We tend to think of death as the failure of medicine. Today, a loved one’s death tends to be sterile and clinical, and too often set in the grim intensity of the ICU. But increasing evidence shows benefits to dying at home.
In “Die Wise: A Manifesto for Sanity and Soul,” Stephen Jenkinson said that we live in a death-phobic culture. Doctors and psychiatrists and family members hesitate to use the word “dying.” Cancer patients feel duty-bound to address their illness in terms of “hope” and “battle” with unquenchable optimism.
“Many people are fearful that if they speak of dying in a clear way ‘at the wrong time’ they will disarm dying people at the very time they are supposed to be fighting. I’ve seen many times that family members and health care workers secretly believe that to speak of dying is to approve of dying, that mutes most of us when dying is in the room,” wrote Jenkinson.(5)
During my own father’s final illness, when he was discharged from the hospital and enrolled in hospice, I, myself, unable to verbalize the word death, told him only, “It’s serious, Dad.” He died within two weeks.
Even writing that last line, “he died within two weeks,” feels mawkish and overly personal, despite the fact all fathers die, or, to use fewer qualifiers— we all die.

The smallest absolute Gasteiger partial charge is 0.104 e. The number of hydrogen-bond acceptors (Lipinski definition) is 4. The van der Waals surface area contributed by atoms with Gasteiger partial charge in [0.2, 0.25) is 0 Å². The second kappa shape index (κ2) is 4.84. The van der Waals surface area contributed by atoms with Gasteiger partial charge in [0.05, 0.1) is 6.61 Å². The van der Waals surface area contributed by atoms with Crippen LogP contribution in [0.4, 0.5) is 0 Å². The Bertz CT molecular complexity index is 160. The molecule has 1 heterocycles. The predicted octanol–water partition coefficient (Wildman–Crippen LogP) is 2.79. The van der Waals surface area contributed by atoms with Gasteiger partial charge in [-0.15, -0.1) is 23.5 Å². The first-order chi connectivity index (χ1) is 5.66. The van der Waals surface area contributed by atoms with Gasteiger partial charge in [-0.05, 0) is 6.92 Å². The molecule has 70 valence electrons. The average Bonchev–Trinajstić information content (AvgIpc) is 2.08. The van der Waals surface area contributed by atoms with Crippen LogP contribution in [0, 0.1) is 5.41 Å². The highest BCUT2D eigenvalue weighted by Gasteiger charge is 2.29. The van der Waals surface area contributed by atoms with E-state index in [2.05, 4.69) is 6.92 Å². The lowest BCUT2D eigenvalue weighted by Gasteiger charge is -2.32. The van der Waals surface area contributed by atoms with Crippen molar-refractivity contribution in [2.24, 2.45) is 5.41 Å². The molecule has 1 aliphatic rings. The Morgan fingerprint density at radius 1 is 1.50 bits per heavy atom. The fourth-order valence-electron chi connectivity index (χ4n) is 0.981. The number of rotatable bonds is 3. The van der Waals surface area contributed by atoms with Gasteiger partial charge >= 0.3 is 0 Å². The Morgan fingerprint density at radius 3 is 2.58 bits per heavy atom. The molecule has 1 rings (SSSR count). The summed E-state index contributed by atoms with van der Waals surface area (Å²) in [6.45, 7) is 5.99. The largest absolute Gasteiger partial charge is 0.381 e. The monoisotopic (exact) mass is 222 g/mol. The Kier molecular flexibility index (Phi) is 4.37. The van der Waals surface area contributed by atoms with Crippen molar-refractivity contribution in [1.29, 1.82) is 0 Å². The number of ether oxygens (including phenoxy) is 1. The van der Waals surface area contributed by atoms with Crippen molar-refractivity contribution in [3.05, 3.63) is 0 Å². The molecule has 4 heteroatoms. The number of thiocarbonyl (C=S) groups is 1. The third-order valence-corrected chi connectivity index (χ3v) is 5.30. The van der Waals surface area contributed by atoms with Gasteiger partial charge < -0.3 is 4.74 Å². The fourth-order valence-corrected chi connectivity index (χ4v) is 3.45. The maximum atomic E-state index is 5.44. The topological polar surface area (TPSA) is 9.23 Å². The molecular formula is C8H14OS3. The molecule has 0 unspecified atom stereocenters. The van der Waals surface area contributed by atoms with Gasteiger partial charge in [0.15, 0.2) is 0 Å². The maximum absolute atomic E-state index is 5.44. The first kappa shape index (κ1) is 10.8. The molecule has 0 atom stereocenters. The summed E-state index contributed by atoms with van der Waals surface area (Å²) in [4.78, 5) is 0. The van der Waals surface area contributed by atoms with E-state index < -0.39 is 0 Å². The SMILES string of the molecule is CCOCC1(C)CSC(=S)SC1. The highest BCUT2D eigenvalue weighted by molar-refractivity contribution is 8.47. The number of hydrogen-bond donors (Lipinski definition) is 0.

The notion of dying as remote and other, as a failure of institutions or of the patient to fight hard enough, seems to have arisen relatively recently. With 19th century industrialization and the professionalization of medicine, a “good death” became defined by whether doctors and clergy were present.(3)
Lawrence Rosen, in his review of the book “A Social History of Dying,” wrote, “In an age of ever-increasing attempts to control nature, dying was transformed from a ‘wild’ thing into something that had to be, and for the first time could be, ‘tamed’ by those who knew how to do so.”(3)
But that taming of death, removing it from the home sphere and putting it into the medical world, has resulted in a culture of dying that makes death seem less a natural end and more like dystopic science fiction.